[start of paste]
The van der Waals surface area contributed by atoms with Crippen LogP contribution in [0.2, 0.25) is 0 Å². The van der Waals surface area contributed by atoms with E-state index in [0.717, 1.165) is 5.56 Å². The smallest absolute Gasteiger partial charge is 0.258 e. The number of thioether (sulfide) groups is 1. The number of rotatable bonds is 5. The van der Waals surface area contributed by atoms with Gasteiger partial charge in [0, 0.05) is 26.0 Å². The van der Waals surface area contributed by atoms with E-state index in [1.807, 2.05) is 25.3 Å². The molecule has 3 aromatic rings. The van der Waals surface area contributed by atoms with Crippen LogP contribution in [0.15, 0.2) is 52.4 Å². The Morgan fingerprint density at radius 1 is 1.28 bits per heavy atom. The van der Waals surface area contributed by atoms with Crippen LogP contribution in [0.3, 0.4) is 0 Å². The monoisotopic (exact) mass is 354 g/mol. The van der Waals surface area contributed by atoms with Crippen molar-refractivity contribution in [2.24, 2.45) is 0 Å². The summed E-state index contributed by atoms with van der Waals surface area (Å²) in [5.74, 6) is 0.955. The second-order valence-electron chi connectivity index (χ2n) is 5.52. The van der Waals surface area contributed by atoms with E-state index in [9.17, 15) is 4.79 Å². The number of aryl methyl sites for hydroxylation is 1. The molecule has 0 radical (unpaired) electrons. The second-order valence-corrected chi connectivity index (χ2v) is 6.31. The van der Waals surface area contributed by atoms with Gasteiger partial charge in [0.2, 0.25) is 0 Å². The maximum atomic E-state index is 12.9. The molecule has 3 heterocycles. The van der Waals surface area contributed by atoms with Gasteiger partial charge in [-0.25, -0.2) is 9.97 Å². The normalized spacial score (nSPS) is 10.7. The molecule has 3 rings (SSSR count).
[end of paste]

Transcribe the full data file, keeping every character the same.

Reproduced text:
The van der Waals surface area contributed by atoms with Crippen LogP contribution in [0.2, 0.25) is 0 Å². The van der Waals surface area contributed by atoms with E-state index in [0.717, 1.165) is 5.56 Å². The smallest absolute Gasteiger partial charge is 0.258 e. The number of thioether (sulfide) groups is 1. The number of rotatable bonds is 5. The van der Waals surface area contributed by atoms with Gasteiger partial charge in [0, 0.05) is 26.0 Å². The van der Waals surface area contributed by atoms with E-state index in [1.807, 2.05) is 25.3 Å². The molecule has 3 aromatic rings. The van der Waals surface area contributed by atoms with Crippen LogP contribution in [0.15, 0.2) is 52.4 Å². The Morgan fingerprint density at radius 1 is 1.28 bits per heavy atom. The van der Waals surface area contributed by atoms with Crippen LogP contribution in [0.3, 0.4) is 0 Å². The monoisotopic (exact) mass is 354 g/mol. The van der Waals surface area contributed by atoms with Crippen molar-refractivity contribution in [2.24, 2.45) is 0 Å². The summed E-state index contributed by atoms with van der Waals surface area (Å²) in [5.74, 6) is 0.955. The second-order valence-electron chi connectivity index (χ2n) is 5.52. The van der Waals surface area contributed by atoms with E-state index in [9.17, 15) is 4.79 Å². The number of aryl methyl sites for hydroxylation is 1. The molecule has 0 radical (unpaired) electrons. The second-order valence-corrected chi connectivity index (χ2v) is 6.31. The van der Waals surface area contributed by atoms with Gasteiger partial charge in [0.2, 0.25) is 0 Å². The maximum atomic E-state index is 12.9. The molecule has 3 heterocycles. The van der Waals surface area contributed by atoms with Gasteiger partial charge in [-0.25, -0.2) is 9.97 Å². The normalized spacial score (nSPS) is 10.7. The molecule has 3 rings (SSSR count).